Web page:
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Kenny Rogers

Hugh Behm-Steinberg

“It’s been so long since we’ve seen your face,” my parents said during our weekly chat. “Why don’t we schedule a video call next time?”

I wasn’t so sure why they’d want to see my particular face: it’s not like I’d acquired any interesting scars since we all went into quarantine. I mean, there was this fad about two weeks ago for let’s pretend we’re still in high school and give ourselves Kool Aid dye jobs, which came after the grow your own mushrooms trend, but like most people I mostly watched too much TV, spent as little money as possible, and tried not to think about the future.

I set up a Zoom for the following week; when the time came, up popped the head of the late country singer Kenny Rogers, who weirdly looked a lot like my dad. His beard was white and crisp, and he wore that sort of early '80s, feathered but somehow also folded like a pair of wings, pile of hair that rested lightly on his head like a halo of newfound virility. “How do I look?” he asked.

“Like you’re going to start singing ‘The Gambler’ at me. Is this a new filter, Dad? How did you get so much hair?”

“No filter: it’s all real! There was an ad on the Facebook,” Mom piped in. “The Kenny Rogers Club for Men. Isn’t it incredible!”

“There are other benefits too,” Dad said. “Because with Kenny, you’re not just a customer, you’re a member of the club. There’s guitar lessons, rhinestone jackets, whatever Kenny you’d like to be, that’s who you get to be.”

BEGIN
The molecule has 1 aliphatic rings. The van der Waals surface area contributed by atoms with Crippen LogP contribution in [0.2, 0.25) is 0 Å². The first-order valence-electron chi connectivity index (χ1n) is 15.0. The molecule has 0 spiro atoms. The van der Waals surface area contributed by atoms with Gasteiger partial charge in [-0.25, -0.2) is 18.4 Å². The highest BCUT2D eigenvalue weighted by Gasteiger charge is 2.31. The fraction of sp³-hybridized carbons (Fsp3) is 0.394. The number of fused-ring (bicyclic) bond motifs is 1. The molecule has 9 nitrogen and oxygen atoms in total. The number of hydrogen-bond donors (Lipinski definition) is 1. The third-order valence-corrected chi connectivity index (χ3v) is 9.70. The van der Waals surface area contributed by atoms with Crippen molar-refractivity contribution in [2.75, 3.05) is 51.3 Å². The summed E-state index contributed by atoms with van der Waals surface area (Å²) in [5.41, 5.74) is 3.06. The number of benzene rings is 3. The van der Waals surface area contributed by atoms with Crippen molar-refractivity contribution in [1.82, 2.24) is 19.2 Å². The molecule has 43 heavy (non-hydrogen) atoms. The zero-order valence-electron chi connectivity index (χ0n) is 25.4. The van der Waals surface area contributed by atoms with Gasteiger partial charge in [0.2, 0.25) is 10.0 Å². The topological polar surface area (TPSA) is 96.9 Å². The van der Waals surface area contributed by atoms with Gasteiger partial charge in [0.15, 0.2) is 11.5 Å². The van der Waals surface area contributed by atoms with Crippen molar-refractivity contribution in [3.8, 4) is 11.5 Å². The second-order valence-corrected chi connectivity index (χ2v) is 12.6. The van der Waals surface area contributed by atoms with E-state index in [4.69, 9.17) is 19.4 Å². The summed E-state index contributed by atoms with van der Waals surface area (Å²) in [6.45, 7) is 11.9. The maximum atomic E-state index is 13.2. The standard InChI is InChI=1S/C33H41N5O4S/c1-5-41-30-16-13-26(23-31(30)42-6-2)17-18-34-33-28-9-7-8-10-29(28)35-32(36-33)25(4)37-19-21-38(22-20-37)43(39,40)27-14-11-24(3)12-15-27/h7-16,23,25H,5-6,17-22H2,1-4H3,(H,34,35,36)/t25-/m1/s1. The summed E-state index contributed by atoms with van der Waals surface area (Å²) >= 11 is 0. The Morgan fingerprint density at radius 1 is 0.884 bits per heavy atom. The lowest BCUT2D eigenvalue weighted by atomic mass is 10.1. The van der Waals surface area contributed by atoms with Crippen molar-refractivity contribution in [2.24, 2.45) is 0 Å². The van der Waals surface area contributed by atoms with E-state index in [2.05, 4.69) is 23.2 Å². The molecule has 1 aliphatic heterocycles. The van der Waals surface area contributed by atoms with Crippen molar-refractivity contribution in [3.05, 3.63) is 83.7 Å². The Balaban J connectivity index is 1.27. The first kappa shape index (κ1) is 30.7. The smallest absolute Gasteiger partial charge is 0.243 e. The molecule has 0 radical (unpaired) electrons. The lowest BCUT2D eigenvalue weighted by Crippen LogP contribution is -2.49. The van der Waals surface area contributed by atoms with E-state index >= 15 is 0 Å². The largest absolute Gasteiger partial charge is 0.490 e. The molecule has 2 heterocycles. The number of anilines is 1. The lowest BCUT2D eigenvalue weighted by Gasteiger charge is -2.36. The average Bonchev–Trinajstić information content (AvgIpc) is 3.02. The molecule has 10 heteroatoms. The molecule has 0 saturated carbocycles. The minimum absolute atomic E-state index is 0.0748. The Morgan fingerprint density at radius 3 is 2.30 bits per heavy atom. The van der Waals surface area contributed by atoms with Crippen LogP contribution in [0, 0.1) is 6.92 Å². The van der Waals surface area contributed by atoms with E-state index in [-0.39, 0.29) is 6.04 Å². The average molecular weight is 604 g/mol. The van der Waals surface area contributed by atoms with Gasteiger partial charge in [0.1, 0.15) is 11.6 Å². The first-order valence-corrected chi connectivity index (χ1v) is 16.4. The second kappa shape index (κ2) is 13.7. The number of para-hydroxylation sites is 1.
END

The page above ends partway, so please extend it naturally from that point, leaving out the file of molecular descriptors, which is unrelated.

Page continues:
“Don’t forget to tell him about Dolly,” Mom said.

“Once a year you get your own Dolly Parton duet partner. How cool is that?”

“I am so glad to see you two having fun.”

“You have no idea,” Mom said. “Day in, day out, death death death, and then you get an ad on the Facebook that changes everything, that gives you hope. You should spend more time on Facebook.”

“Okay,” I said.

“You look unhappy,” Dad said. “I know what can fix that.”

“You don’t have to sing for me, I’m good.”

“I have something even better,” he said. He typed something, then looked up at me. “Tell me more about what you’ve been up to, then after we’re done, check your email. You still use email, right?”

“Yes, Dad.”

It took me a while to figure out which email address he had used, but there it was: a gift membership to Kenny Rogers. I let it sit there for a day, weighing the tradeoffs it implied. Would you give up who you are for the promise of not just feeling better, but of happiness itself? Would you surrender that last little shred of coolness, that tiny sliver you’ve clung to since you were a goth kid in high school? Or would you get with the Kenny Rogers’ of the world, and just let go, if only to not feel so miserable all the time?

I went back and forth, but then it occurred to me: who said I couldn’t just try it on for a little while, see if I liked being a Kenny? If Kenny wasn’t a fit, I could just let the thirty-day offer expire and go back to being my miserable, very slightly cool self.